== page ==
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How “Coming of Age” Lives Side by Side with “Happy Birthday” in Japan

Why are people’s 20th and 66th birthdays considered special in Japan? Krys Suzuki looks at how traditional age milestones are still preserved in modern culture. Pictured: Women dressed for a Coming of Age (成人の日) ceremony. (Picture: akiyoko / PIXTA(ピクスタ))

By Krystle Suzuki

I remember the first time I was around for a birthday celebration in Japan. It was in a fancy restaurant, and I could hear the staff coming out clapping their hands as they came out with a little cake, happily singing as they made their way to the surprised customer. Excited, I turned my attention to the happy guests, eager to hear what the Japanese version of the birthday song would sound like.

So imagine my shock when they began singing the entire song in English. Surprised, I turned to my date and exclaimed: “WOW! How cool is that? They’re singing the song in ENGLISH?!” He shrugged it off as if it were the most normal thing in the world, and responded, “Well yeah, that’s how they always do it.”

Wait, what? You mean, they always sing Happy Birthday in English? Why didn’t they sing the Japanese version? What does the Japanese version even sound like?

I discovered the reason they sang in English was not because they thought it was cool, and not because they were trying to be fancy, but rather because there isn’t a Japanese version in the first place. That’s because the Japanese never really celebrated birthdays the way we do until very recently, so when they adopted the tradition of singing Happy Birthday, the song came with it.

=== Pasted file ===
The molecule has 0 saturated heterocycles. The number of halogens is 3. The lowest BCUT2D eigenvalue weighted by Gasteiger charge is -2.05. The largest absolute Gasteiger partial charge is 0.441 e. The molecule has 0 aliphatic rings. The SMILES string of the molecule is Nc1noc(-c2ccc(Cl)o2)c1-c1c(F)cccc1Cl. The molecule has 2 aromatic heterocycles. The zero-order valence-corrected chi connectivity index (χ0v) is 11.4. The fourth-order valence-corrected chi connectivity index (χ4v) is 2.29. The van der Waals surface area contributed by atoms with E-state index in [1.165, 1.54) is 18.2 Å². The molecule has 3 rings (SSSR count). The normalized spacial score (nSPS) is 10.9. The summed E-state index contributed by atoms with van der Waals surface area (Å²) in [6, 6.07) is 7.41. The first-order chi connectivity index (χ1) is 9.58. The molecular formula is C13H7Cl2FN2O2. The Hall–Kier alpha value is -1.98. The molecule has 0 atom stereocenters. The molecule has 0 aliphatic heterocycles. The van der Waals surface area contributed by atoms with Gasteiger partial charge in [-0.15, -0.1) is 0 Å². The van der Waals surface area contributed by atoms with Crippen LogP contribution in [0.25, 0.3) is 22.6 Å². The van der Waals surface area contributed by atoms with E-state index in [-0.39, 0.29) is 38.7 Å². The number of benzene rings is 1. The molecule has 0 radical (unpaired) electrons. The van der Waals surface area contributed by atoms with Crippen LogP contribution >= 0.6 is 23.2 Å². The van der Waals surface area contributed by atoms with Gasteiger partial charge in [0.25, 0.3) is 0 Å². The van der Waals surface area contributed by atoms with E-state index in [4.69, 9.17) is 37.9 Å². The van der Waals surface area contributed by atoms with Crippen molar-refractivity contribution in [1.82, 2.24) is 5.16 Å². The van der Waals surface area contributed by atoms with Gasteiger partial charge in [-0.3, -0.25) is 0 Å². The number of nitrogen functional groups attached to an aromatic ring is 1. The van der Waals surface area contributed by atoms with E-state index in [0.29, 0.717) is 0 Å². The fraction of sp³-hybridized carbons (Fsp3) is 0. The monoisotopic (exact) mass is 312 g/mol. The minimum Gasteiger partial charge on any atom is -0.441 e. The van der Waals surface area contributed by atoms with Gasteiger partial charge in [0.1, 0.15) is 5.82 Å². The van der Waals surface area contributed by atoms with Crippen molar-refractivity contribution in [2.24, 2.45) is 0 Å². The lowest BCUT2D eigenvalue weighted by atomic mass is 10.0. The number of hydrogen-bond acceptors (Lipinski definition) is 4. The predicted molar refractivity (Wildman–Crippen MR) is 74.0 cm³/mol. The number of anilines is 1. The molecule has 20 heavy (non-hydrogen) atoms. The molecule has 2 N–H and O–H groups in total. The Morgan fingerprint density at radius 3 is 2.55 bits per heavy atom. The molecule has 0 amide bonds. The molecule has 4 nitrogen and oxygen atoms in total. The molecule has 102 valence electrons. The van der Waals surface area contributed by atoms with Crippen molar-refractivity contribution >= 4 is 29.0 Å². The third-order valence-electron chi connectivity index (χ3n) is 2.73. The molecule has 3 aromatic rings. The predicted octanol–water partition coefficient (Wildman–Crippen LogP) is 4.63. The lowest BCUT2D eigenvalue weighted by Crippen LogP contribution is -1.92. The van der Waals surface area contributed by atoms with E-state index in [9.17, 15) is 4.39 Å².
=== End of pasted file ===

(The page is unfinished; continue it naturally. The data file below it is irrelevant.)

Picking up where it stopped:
The Birth of the Birthday

Looking back at the history of birthdays in general, it is believed that this custom came about from religious beliefs, particularly from Christmas being the birthday of Christ for Christians. Japan not being a very religious nation, it’s understandable why this concept never really came about. The tradition of eating cake was also said to have come from traditions of ancient Greece, based on the story of Artemis, the Goddess of the Moon, in which the Greeks made cakes in the shape of the moon as offerings, with candles lit as a representation of the moonlight.

(JP) Link: The Origins and Customs of Celebrating Birthdays

With the exception of a few important ages, birthdays as we know were never traditionally celebrated in Japan until very recently. The first celebrations came about after the end of the Second World War along with the influx of incoming Americans and other western tourists. The idea of dedicating a day to celebrate an individual’s day of birth was a concept as foreign to the Japanese as the people themselves. Being a very group- and society-centered nation, Japan never made it customary to make a big deal out of the aging of particular people as individuals. Rather, birthdays were acknowledged and celebrated as a whole, typically on New Year’s Day, which was said to be the day in which everybody became another year older together.

It is said that individual birthday celebrations began in the early 1950s after a law was enacted called The Act of Counting Ages, which began the practice of documenting full age in years rather than the old tradition of becoming one year older as a collective.

Traditional Japanese Birthdays: Birthdays Are For Kids! (No, Really!)